Underground Chicago producer Steven Tang with three cuts of dreamy analog house. The title track is a spacious, jacking highlight, full of rhythmic invention and lush pads. The end result feels like a Drexciyan take on new age music. Elsewhere, Tang opts for a swinging deep house sound that maintains a feeling of ethereal introversion.
Bicep attempts to shed their reputation as forbears of the 90s house revival tidal wave with this harder edged EP. "Circles" is a Detroit-techno inspired roller that has the duo in a more robotic way than usual - the swinging hi-hats, a constant in their work to date, remain.The B, "NRG106", is a sci-fi epic influenced by Carl Craig's early work.
Fred P remains on that vibe treating his deeper than deep sound with subtle dub effects. "Distant Rain" recreates nature's unruly clatter with chaotic synth arpeggios. The B side is more what we expect from the NYC producer, a hypnotic, subdued exploration with a delicate guitar sample.
Admirable abstraction from the a/v duo. Expansive, glitchy stuff, like the bastard child of Warp's IDM stable and Black Dice's distorted nature hymns. Sculpture emphasizes texture, allowing small glimpses of pop brilliance through a serrated rhythmic canopy. "Unhitch Your Program" is playful modular murk, while "Polymorphic Operator" latches onto a pulsing tribal rhythm while managing sound in totally alien. "Distraction Display" sounds like a group of children stumbling upon beatless brilliance - the beeping rhythm sounds could be sourced from Mario Kart and intermingles with haphazard piano, digiclav and xylophone. A graceful string hovers above it all, suggesting there is method to this madness.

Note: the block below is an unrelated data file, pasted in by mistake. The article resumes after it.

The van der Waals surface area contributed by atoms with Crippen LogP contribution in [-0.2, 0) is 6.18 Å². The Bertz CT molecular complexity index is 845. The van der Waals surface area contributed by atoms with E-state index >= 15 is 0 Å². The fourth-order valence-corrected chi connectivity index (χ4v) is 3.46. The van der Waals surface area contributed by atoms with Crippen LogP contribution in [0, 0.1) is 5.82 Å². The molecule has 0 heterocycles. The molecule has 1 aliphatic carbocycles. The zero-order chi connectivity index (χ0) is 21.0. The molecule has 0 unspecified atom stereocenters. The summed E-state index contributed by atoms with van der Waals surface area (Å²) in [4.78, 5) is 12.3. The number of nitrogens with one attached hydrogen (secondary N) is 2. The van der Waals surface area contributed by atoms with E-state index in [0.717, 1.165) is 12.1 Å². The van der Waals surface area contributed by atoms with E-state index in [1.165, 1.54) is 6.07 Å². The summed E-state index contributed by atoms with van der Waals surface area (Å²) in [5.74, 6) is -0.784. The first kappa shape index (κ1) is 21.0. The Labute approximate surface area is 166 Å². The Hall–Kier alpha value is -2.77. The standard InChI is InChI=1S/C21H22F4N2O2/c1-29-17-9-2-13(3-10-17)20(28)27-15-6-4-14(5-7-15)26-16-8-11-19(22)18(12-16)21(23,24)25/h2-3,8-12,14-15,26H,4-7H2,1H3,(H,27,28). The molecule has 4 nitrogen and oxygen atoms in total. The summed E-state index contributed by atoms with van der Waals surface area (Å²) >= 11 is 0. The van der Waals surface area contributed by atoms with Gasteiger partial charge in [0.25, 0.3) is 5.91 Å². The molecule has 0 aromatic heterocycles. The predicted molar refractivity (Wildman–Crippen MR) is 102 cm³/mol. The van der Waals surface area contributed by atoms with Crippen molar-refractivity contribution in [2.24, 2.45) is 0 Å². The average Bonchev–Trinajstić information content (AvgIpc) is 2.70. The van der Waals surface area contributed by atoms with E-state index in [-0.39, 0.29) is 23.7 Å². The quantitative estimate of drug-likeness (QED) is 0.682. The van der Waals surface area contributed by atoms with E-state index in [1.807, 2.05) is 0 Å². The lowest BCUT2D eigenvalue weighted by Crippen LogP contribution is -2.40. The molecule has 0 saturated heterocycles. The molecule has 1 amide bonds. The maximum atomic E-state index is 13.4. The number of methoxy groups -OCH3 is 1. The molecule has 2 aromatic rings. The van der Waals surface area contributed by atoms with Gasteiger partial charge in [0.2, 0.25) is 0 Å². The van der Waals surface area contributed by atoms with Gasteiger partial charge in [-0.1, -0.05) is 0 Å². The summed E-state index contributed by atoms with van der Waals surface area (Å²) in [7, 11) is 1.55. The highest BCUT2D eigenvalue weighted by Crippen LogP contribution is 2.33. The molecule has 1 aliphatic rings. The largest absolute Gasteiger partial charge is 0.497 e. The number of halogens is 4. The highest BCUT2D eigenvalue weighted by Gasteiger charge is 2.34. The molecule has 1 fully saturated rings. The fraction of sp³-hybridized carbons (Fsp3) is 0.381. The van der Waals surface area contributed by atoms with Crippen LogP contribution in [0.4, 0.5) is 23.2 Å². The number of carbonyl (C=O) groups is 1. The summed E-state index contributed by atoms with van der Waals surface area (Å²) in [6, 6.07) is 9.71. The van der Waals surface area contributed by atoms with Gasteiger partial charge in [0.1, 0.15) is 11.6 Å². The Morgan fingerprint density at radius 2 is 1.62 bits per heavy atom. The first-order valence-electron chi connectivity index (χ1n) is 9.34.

Spacious full-length from the Night Slugs co-founder. These tracks have the actual air of grime and the liquid funk of boogie for a listen that's at once futuristic and familiar. The cover portrays a rendering of a hardware studio looking out on a hyperreal, lush greenhouse. The "Greenhouse (Day)" track is a beatless ambient track with pretty analog strings - a far cry from the floor-minded material Bok Bok/Night Slugs typically gravitate towards. "Da Foxtrot" is a sexy, accomplished track built around Rhodes chords, abstract percussion and cheeky, disco-indebted vocal sample. Bok Bok pushes things forward without needing to be difficult.
Cool, foreboding acid trax from the long-running trio. B-side "To Find a Way" is the highlight here. A deflated tom pounds out a rapid pattern while a loose bassline weaves. A single pulse is the track's melodic center while a digital whine sails in and out of the mix. It's nuanced and kinetic, but unlike most jack tracks, you probably haven't heard anything quite like it.
A romantic set from the prolific Philip Lauer. In interviews, Lauer's Tuff City Kids partner Gerd Janson states he tries to rein in Lauer's musician tendencies in favor of a more streamlined dancefloor sound. Left to his own devices, Lauer's arrangements are of the new romantic 80s variety, but adjusted to the dynamics of today's dancefloor. "Ward" in particular is a Bernard Sumner-style tear jerker, sounding like the best part of an early New Order demo looped to perfection.